David Hilliard — Rock Bottom, 2008 — Panorama Construction

Artist Review

David Hilliard, Building Meaning Through Compositions

Constructing narratives based on his life and the lives of the people around him, David Hilliard creates panorama (or large-scale multi-paneled) pictures that represent the personal, the familiar and the simply ordinary. [1] Focusing on intimate moments, and changing the focus on each image, the multi-paneled compositions allow the photographer to guide the viewer across the parts of the narrative, giving Hilliard control of the spectator’s eye. [2] Even though each panel has it’s own focal point, depth of field and subject matter — every piece simultaneously fits and adds to the juxtaposition as a whole. Exploring a range of themes and situations, Hilliard staged photographs travels through the four stages of life: childhood, youth, manhood and old age and constantly uses his own life experiences as a creative factor. Hilliard’s work is almost entirely self-reflective resulting in the merging of complex ideas and scenes that he can personally relate to but always approaching themes that can also relate to the viewer’s personal life. Regularly experimenting with the idea of masculinity and desire, the artist creates compositions made of many single images that, together, act as a visual language. In works such as Rock Bottom, David Hilliard constructs large-scale multi-paneled pictures that fuse fiction and autobiography — focusing on the personal and representing emotional distance in an unconventional way.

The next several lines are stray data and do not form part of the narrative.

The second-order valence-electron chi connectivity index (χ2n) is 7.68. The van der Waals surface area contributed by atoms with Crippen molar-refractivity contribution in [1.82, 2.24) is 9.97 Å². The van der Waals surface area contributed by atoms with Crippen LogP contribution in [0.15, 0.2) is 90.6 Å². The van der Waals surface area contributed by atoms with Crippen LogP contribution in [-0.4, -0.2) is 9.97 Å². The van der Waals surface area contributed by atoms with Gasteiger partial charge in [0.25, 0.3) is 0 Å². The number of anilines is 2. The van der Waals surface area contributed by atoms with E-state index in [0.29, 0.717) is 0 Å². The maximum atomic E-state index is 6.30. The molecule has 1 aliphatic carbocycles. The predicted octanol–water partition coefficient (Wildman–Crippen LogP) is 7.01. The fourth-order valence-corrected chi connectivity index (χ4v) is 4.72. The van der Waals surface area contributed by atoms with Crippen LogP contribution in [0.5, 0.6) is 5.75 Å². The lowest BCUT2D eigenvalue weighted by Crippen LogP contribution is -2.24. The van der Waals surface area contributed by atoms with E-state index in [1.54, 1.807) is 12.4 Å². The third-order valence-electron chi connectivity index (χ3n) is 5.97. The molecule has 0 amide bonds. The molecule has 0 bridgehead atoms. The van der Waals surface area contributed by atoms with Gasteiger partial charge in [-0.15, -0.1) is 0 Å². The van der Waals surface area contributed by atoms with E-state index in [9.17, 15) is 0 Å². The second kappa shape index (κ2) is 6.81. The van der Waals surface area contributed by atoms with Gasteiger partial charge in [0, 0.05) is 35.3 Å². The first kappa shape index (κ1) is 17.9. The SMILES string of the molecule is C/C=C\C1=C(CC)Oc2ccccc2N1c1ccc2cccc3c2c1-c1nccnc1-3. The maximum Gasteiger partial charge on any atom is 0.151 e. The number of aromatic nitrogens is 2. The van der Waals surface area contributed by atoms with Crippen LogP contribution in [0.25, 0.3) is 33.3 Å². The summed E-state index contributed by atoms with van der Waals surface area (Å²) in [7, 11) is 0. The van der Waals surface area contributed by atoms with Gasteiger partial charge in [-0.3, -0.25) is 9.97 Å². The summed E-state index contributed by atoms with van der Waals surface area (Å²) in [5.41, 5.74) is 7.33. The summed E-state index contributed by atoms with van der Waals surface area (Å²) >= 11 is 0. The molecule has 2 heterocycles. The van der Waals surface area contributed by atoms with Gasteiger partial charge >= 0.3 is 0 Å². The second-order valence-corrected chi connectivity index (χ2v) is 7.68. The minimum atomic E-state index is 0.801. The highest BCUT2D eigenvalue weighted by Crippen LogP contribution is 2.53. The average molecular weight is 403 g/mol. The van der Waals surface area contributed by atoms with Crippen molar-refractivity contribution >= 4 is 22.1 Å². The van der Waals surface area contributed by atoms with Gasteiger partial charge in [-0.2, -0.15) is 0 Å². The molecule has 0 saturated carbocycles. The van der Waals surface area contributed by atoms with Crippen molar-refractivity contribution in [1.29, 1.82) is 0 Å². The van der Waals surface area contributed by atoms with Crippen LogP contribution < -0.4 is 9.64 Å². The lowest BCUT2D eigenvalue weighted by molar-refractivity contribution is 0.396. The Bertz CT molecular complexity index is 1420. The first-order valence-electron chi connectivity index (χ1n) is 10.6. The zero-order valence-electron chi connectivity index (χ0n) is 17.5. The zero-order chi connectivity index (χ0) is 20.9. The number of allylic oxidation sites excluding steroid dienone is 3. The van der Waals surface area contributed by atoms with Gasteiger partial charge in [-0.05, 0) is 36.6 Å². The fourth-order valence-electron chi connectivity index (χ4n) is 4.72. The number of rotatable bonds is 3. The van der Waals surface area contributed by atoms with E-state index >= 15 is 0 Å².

Rock Bottom is part of the series “Being Like”, photographed in between 2008 and 2010,which aspires to depict the growth and aging as well as the relationships we create throughout life. Directly related to desire, time and the idea of masculinity, the series reveals compositions often autobiographical; depicting fathers and sons or dreamy adolescent boys, showing the intense pleasure, curiosity and sexual struggles of the man behind the lens. Rock Bottom features, in the left panel, a close up sharp focus portrait of Hilliard’s father standing in a lake, with a severe and harsh facial expression, yet vulnerably placing his hands on his chest between his two sailor swallow’s tattoos. In the right panel, Hilliard himself appears somewhat further from the camera. With a gentler facial expression, the photographer contrasts with his tense patriarchal figure, but features a similar hairy chest and matching tattoos — giving the viewer a hint on the subject’s father-son relationship. The middle panel is exclusive for environmental portraiture and the creation of meaning in the composition: a sunny day at the lake, where the blue skies and soft clouds perfectly reflect on the water and separate the subject matters. The real meaning of the juxtaposition relies on the knowledge of Hilliard’s personal life and the presence of the middle panel: although the father accept his son’s homosexuality, the issue has clearly been a source of tension between them, creating both emotional and physical distance between the subject matters. Represented by the central panel, a stunning view divides the two generations both visually and metaphorically, symbolizing the idea of emotional distance in an atypical form.